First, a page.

Indian anti-corruption agency investigates its former boss

By on 27/04/2017 | Updated on 24/09/2020
Ranjit Sinha under investigation for attempting to influence corruption probes during his tenure at the CBI (Image courtesy PTI)

India’s premier federal anti-corruption agency, the Central Bureau of Investigation (CBI), has been asked by the Supreme Court to investigate its own former chief – who is suspected of attempting to influence corruption probes during his tenure at the organisation.

Ranjit Sinha is currently on trial at the Supreme Court, and has been indicted by a Special Investigative Team (SIT) on a charge of ‘prima facie’ wrongdoing. Sinha allegedly tried to tamper with CBI investigations into corruption in the 2G and coal blocks allocation scams – a set of scandals that helped bring down the previous ‘United Progressive Alliance’ government, a coalition led by the Indian National Congress that fell in 2014.

Following the SIT report, the Supreme Court made an order in January requesting that the CBI undertake further investigations into Sinha’s role in the ‘Coalgate’ scandal and its aftermath. Sinha argued that the case revealed double standards and should be dropped, citing the Court’s decision not to proceed with prosecutions over the recent ‘Sahara-Birla papers’ case. This case, named after two prominent Indian businesses, centred around alleged payments to several high-profile Indian politicians and functionaries – including Prime Minister Narendra Modi, then Chief Minister of Gujarat.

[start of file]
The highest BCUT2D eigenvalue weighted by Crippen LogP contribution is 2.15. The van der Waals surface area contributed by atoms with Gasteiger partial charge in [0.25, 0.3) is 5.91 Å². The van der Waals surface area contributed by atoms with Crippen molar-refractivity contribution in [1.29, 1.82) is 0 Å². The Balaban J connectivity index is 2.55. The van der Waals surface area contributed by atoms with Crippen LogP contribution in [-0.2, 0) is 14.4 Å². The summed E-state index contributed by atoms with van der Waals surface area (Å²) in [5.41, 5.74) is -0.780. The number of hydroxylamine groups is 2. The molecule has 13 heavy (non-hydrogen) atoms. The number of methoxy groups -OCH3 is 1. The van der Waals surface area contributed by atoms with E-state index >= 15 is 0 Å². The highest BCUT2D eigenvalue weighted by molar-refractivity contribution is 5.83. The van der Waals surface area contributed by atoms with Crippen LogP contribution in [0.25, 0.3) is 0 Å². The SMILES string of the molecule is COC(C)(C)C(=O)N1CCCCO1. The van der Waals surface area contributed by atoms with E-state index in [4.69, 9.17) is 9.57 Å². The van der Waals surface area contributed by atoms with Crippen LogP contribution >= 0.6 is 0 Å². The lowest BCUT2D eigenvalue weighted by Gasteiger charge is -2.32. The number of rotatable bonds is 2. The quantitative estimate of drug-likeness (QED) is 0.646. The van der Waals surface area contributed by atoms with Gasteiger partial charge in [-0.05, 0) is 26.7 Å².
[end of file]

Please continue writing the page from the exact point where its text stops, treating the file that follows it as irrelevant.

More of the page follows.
Both the Sahara-Birla and Sinha investigations have their roots in work by Prashant Bhushan, a well-known lawyer and anti-corruption activist who submitted the results of his own investigations to the Supreme Court. Bhushan told Global Government Forum that he was pleased at the CBI probe into Sinha, but warned of another potential conflict of interest.

The Chief Vigilance Commission, another federal anti-corruption watchdog, also has a role in investigating Sinha; and Bhushan told Global Government Forum that its own current chief, KV Chaudhary, also appears in the evidence he submitted to the Supreme Court. The CVC’s participation in the Sinha case is, he argued, “inappropriate” – particularly because Chaudhary himself was investigated and exonerated of involvement in a tax scam by the CBI under Sinha’s leadership.

“I raised the issue. The [Supreme] Court said let it be for now. Let us see how the trial progresses,” Bhushan told Global Government Forum. But he appears concerned about the central government’s commitment to the case, and has previously suggested that officials have been slow in providing essential information to the Special Investigative Team.

A CBI spokesperson told Global Government Forum that it could not say how long it will take for the agency to wrap up its probe against Sinha.

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See also:

Indian Supreme Court challenges former officials appointed as state governors

Indian budget focuses on digital economy and rural growth

India to roll out cashless food subsidies system

About Abhimanyu Kumar

Abhimanyu Kumar is a journalist based in New Delhi, India. He writes on issues related to politics and governance for Indian and foreign media. He was previously with The Hindu and The Sunday Guardian.

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